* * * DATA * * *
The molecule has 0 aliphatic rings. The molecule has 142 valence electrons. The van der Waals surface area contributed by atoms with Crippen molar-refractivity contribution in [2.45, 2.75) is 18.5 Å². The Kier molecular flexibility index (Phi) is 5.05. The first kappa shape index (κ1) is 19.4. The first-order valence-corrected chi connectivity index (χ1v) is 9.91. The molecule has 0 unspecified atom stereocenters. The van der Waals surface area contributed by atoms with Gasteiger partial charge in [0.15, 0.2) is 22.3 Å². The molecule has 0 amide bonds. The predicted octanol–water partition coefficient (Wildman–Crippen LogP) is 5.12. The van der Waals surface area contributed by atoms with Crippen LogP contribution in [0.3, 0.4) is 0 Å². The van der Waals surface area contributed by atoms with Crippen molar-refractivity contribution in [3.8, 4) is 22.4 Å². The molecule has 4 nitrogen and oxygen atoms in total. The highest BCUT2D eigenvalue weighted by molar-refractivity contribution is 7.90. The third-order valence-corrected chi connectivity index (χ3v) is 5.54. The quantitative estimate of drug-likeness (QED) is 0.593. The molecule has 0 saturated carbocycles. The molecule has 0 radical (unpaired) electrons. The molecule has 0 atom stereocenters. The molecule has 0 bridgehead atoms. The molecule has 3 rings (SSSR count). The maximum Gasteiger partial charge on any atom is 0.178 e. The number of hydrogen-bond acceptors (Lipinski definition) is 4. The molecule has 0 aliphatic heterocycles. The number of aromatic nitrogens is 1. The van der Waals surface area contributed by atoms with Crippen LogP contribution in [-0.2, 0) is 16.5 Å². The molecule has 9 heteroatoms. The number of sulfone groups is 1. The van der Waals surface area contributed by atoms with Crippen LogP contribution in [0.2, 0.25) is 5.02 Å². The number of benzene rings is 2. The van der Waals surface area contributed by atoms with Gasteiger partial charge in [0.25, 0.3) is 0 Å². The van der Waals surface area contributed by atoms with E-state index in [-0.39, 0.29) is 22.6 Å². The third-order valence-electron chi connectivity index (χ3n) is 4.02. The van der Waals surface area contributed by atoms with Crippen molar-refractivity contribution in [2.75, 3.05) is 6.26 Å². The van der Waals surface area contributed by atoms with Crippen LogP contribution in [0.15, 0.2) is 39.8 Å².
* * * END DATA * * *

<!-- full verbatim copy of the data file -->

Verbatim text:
The molecule has 0 aliphatic rings. The molecule has 142 valence electrons. The van der Waals surface area contributed by atoms with Crippen molar-refractivity contribution in [2.45, 2.75) is 18.5 Å². The Kier molecular flexibility index (Phi) is 5.05. The first kappa shape index (κ1) is 19.4. The first-order valence-corrected chi connectivity index (χ1v) is 9.91. The molecule has 0 unspecified atom stereocenters. The van der Waals surface area contributed by atoms with Gasteiger partial charge in [0.15, 0.2) is 22.3 Å². The molecule has 0 amide bonds. The predicted octanol–water partition coefficient (Wildman–Crippen LogP) is 5.12. The van der Waals surface area contributed by atoms with Crippen LogP contribution in [0.3, 0.4) is 0 Å². The van der Waals surface area contributed by atoms with Crippen molar-refractivity contribution in [3.8, 4) is 22.4 Å². The molecule has 4 nitrogen and oxygen atoms in total. The highest BCUT2D eigenvalue weighted by molar-refractivity contribution is 7.90. The third-order valence-corrected chi connectivity index (χ3v) is 5.54. The quantitative estimate of drug-likeness (QED) is 0.593. The molecule has 0 saturated carbocycles. The molecule has 0 radical (unpaired) electrons. The molecule has 0 atom stereocenters. The molecule has 0 bridgehead atoms. The molecule has 3 rings (SSSR count). The maximum Gasteiger partial charge on any atom is 0.178 e. The number of hydrogen-bond acceptors (Lipinski definition) is 4. The molecule has 0 aliphatic heterocycles. The number of aromatic nitrogens is 1. The van der Waals surface area contributed by atoms with Crippen LogP contribution in [-0.2, 0) is 16.5 Å². The molecule has 9 heteroatoms. The number of sulfone groups is 1. The van der Waals surface area contributed by atoms with Crippen LogP contribution in [0.2, 0.25) is 5.02 Å². The number of benzene rings is 2. The van der Waals surface area contributed by atoms with Gasteiger partial charge in [0.25, 0.3) is 0 Å². The van der Waals surface area contributed by atoms with E-state index in [-0.39, 0.29) is 22.6 Å². The third-order valence-electron chi connectivity index (χ3n) is 4.02. The van der Waals surface area contributed by atoms with Crippen molar-refractivity contribution in [2.75, 3.05) is 6.26 Å². The van der Waals surface area contributed by atoms with Crippen LogP contribution in [0.15, 0.2) is 39.8 Å².